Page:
The Mobile Infantry is a brutal place, where occasionally bones are broken and people are even killed as a normal part of basic training. However, you can leave at any time, and the only penalty for leaving is that you aren’t allowed to come back and you won’t ever be given the right to vote. In one passage, one of the instructors informs Rico that this is so that only those who really give a damn about duty to others before themselves will actually make it through, and so that only those who are willing to defend that at any cost make it. It sounds like a “the few, the proud” speech, so I suppose you could take that as fascism if you weren’t paying attention. Except that it’s really the extreme of socialism; though of course, in the spirit of the time, it denounces Communism as being more suited to the evolution of the insectoid species the human characters are fighting against.
You see, fascism is all about a “superior” elite distinguishing themselves from common people and thus, proving their “right to rule” over everyone else, applying Darwin’s theories to social behaviour. Socialism is about believing that the group is more important than any one individual; which, in its extremes (such as Communist Russia) can be brutal, compassionless and dehumanizing. In this case, the welfare of the group must be more important to a person than their own life or limb, and this is the qualifier for the right to vote. I’m not sure this is a bad idea. Wouldn’t it be great if only those who have proven beyond a shadow of a doubt that they are not interested in selfish motives could have a voice in politics? Of course I can’t think of any real-life way to establish this without creating the very “elitist” class that it would be intended to avoid, but this is a novel, and who is to say that the society of the future looks anything like the society we have now?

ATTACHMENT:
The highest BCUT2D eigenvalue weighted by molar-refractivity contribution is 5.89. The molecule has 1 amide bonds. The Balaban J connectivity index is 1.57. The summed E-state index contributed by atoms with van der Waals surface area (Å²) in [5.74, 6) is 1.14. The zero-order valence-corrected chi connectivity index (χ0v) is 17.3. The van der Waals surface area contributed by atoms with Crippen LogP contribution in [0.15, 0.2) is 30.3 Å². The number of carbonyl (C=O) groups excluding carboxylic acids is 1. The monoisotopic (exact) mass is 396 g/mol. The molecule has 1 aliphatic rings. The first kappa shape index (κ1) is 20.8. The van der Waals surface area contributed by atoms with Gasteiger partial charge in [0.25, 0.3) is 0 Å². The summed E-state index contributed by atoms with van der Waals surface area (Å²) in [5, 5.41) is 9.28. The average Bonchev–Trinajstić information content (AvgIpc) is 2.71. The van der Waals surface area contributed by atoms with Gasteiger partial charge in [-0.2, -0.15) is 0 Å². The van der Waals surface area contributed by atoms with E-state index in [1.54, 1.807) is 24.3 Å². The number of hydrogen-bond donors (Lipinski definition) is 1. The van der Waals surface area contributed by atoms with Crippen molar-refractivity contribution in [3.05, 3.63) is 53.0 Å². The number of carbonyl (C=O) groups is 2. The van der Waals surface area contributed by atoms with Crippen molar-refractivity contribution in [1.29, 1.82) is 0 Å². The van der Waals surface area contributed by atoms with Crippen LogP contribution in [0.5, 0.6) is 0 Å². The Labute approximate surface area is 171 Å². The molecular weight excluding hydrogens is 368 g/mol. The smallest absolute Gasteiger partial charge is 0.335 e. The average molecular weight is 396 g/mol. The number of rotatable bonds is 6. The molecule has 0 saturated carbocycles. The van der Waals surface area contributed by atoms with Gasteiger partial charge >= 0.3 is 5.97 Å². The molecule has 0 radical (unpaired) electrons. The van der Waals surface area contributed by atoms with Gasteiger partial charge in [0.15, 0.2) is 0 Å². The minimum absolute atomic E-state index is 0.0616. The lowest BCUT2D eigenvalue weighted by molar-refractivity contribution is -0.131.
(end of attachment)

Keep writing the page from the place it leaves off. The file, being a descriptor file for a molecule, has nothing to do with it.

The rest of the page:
Another passage which might support the fascism theory is in support of spanking a child and of corporal punishment, which are accepted parts of this future society. This is not a popular idea in our time, but do remember that this book was written in 1959. Keeping that in mind, the fact that Heinlein includes female pilots and ship’s crews in his future military is impressive, based in the idea that, on average, women have faster reflexes and reaction times and, on average, men are physically stronger. There are always exceptions of course, and Heinlein’s military allows for them, but Carmenica (not even just Carmen, for crying out loud!) Ibanez becomes a pilot and not a trooper. Since women were denied the right to join the Apollo missions a decade later, this is downright revolutionarily feminist in 1959. And Heinlein’s women are no less brave and heroic than their male counterparts. The pilot of Rico’s ship flies directly into an overwhelmed fire zone to do a pickup, and then makes an impossible landing, giving Rico hell for risking all their lives by delaying the pickup all the while.
Now that I’m done arguing against the critics, I’ll address the book itself. Heinlein starts in media res and the rest of the book is excellently paced between philosophy and action. You never find out who won the war, or whether or not Rico even lived through the experience, but that’s not what the story is about. It’s about a boy growing up by finding himself in the military and creating an identity for himself as a soldier. It’s an old story; one not currently popular, but one that’s nonetheless true for many people and has been for centuries.